Long-term feeding of whey protein hydrolysates increases skeletal muscle glycogen levels and improves exercise performance in mice
© Kanda et al;licensee BioMed Central Ltd. 2010
Published: 15 September 2010
Recently, our studies have shown that co-ingestion of carbohydrate and whey protein hydrolysate (WPH) is more effective for increasing post-exercise skeletal muscle glycogen content than ingestion of other protein sources (whey protein, casein hydrolysate, or branched chain amino acids). We have also shown that chronic feeding of whey protein increases glycogen contents in skeletal muscle of exercise-trained rats to a greater extent than does casein. To confirm our hypothesis that long-term feeding of WPH is more effective for increasing both muscle glycogen content and exercise performance than other protein sources, we compared long-term feeding of WPH to other protein sources for their effects on skeletal muscle glycogen levels and exercise performance.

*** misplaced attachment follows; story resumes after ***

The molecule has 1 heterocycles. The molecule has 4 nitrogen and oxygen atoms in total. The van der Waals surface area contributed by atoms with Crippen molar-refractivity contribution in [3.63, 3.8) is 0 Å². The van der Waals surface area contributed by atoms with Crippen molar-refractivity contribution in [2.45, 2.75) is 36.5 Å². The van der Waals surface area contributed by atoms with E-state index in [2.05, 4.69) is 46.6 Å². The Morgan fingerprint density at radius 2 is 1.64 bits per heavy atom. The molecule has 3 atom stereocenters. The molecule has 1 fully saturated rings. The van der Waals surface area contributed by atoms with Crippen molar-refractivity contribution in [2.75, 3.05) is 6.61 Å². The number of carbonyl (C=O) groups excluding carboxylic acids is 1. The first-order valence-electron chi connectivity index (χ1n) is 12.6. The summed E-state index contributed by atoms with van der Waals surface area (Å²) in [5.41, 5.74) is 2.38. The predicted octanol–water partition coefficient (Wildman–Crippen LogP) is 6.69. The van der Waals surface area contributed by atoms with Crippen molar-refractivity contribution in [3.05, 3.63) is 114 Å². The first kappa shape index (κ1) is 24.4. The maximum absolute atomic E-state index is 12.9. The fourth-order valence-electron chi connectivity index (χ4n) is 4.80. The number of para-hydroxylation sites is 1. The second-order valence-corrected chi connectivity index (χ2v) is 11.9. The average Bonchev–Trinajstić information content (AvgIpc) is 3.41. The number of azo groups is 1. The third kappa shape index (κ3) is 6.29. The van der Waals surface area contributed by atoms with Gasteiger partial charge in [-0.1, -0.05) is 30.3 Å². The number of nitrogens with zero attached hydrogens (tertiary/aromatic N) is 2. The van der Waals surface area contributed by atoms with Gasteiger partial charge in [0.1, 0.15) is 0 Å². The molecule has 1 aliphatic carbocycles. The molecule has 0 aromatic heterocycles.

Male ddY mice were divided into three groups and allowed free access to water and diet containing either whey protein, WPH, or casein for five weeks. During this period, the mice were exercised in a pool five times a week, with exercise performance being measured once a week. On the final day of the five week experiment, the mice were killed for analysis of glycogen content in the gastrocnemius muscle.
The WPH group showed a significant increase (p < 0.05) in exercise performance (42.35+/-5.11 min) compared with the casein group (28.47+/-1.96 min). Furthermore, skeletal muscle glycogen levels were higher in the WPH group (4.42+/-0.24 mg/g) than in either the whey protein (3.39+/-0.40 mg/g, p < 0.05) or casein group (2.60+/-0.18 mg/g, p< 0.01).
These results indicate that long-term feeding of WPH is more effective for increasing glycogen content in skeletal muscle, and improving exercise performance than other protein sources.